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Review 2, 8-18: Upstairs, Downtown
At the Royal Opera House, 10,000 Steps to the Attic, Every One of
Them Worth it
By Josephine Leask
Copyright 2004 Josephine Leask
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LONDON -- This last
program that I attended of Snagged and Clored, a platform for cutting
edge contemporary British artists at the Royal Opera House and a
mini-season which has been refreshingly unpredictable, offered another
surprise in the form of 10,000 Steps. A duo of musician Steve Blake
and dancer Maho Ihara, 10,000 Steps creates an alluring little sketch
about a couple's nocturnal habits and obsessive nightmares. On stage
at the August 5 performance, there is a cosy domestic installation
of an arm chair, plant, rug, toy dog, a couple of banjos and a film
screen. The first thing we hear is a voice-over of Blake talking
about his wasp-plagued nightmares and how he has to wake up and
watch TV to get over them. He also describes how his partner Ihara
dances in her sleep. The piece is called "Mimizu," which we are
told is Japanese for worm, and is based on a nightmare Ihara has
had about a big pink worm chasing her. She recounts the limited
but comical details of the dream in repetitive detail. It's silly
stuff, but then nightmares often are.
The action begins when
Blake blunders on stage in his pyjamas and seems surprised to see
the audience. After talking about his wasp-plagued nightmares, he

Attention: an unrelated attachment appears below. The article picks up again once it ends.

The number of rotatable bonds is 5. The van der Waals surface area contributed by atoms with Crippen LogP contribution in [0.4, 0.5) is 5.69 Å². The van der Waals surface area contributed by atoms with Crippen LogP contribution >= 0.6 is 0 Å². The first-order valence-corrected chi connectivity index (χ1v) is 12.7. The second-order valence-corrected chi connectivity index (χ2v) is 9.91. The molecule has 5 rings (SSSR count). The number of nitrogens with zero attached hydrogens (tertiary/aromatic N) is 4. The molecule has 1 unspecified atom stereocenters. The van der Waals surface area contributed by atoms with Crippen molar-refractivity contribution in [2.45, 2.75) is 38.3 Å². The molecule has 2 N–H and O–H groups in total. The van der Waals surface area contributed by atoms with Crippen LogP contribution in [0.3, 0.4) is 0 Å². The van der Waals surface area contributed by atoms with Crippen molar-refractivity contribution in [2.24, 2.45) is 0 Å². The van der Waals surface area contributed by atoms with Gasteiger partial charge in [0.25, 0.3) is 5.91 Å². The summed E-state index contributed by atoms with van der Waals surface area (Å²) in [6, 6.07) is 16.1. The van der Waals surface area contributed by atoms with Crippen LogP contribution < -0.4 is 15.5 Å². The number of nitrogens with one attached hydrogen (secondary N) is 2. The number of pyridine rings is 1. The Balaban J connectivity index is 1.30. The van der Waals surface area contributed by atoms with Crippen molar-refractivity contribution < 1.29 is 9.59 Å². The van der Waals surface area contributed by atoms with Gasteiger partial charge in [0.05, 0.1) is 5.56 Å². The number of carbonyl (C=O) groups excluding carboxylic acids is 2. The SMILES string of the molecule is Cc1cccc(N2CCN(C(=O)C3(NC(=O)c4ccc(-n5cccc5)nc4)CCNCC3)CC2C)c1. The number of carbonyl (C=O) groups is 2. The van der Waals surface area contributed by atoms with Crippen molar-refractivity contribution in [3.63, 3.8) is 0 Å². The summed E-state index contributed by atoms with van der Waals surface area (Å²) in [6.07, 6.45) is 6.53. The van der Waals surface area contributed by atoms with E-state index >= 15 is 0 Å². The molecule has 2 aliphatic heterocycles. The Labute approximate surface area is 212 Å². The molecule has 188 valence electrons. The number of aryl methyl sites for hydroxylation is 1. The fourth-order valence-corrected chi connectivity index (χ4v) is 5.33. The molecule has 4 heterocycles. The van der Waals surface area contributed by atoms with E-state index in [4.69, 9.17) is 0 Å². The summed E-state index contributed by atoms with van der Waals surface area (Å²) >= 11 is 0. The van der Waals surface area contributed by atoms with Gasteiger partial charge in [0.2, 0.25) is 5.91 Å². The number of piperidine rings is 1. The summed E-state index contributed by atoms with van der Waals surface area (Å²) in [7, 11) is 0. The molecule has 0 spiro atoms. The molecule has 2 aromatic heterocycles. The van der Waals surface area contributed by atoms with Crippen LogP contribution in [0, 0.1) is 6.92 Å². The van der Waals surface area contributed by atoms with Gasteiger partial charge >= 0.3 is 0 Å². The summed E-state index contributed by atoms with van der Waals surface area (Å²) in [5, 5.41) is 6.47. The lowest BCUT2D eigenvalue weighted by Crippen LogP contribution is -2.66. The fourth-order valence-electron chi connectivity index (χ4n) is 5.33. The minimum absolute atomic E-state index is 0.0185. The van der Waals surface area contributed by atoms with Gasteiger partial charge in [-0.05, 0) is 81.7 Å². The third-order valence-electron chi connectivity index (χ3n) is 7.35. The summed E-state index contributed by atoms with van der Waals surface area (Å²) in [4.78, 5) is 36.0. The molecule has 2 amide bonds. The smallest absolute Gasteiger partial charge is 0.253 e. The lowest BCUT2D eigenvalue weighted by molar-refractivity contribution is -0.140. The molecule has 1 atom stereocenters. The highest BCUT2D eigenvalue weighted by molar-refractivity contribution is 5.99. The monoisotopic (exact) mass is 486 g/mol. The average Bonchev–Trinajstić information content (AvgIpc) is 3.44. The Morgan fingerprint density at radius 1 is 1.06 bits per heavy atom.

pads over to the living room set, draws an imaginary TV on the blank
white screen and sits down to watch a variety of film footage, ranging
from close-up interviews of Ihara discussing her nightmares to other
nocturnal events. Ihara then dances on stage supposedly in her sleep
while Blake watches the TV. Her sequences are sharp and quirky and,
as explained in a program note, she takes a total of 10,000 steps
during the whole performance.
With its understated
performance style, the overall effect of "Mimizu" is droll and Blake
and Ihara as performers are clever at communicating their petty
personal paranoia in a riveting manner. There are some endearing
moments, such as when Blake hangs a banjo around the supposedly
comatose Ihara and gets her to strum repeatedly in accompaniment
while he plays a merry toe-tapping melody on his banjo. Both performers
are effortlessly skillful at what they do, and are also so at home
on stage. "Mimizu" is an example of dance theater in which the dance
and music just blend in fluidly with the other elements of the performance.
"Spirit Level," choreographed
by Sarah Warsop of Snag, is a dance piece for three performers who
each perform a solo to a complex sound score of treated Bach, arranged
by Charles Kriel, which includes voice-over and fractured sound
layered on top of the original score. Each solo seems to be based
on a different emotion -- anger, sadness, fear -- and the dancers
are convincing in their motivation and portrayal of these sentiments.
However, while "Spirit Level" is a good contrast to "Mimizu," this
act is very much the backup to the main stars of the evening.
While there have been
variations in the quality of the work shown during the Snagged and
Clored season -- as in most platforms -- that it has served the
purpose of being a laboratory for the Royal Opera House has been
an interesting idea and hopefully will lead to more creativity,
collaboration and experimentation in the future. The only thing
that niggles me though is the festival's marketing; most of the
people who attend ballets on the main stage downstairs are oblivious
to what goes on upstairs and I wonder whether contemporary dance
is destined to being confined to the attic upstairs, like the nutty
professor of dance. It's great for contemporary artists to perform
in the heart of the dance establishment but not without its complications.
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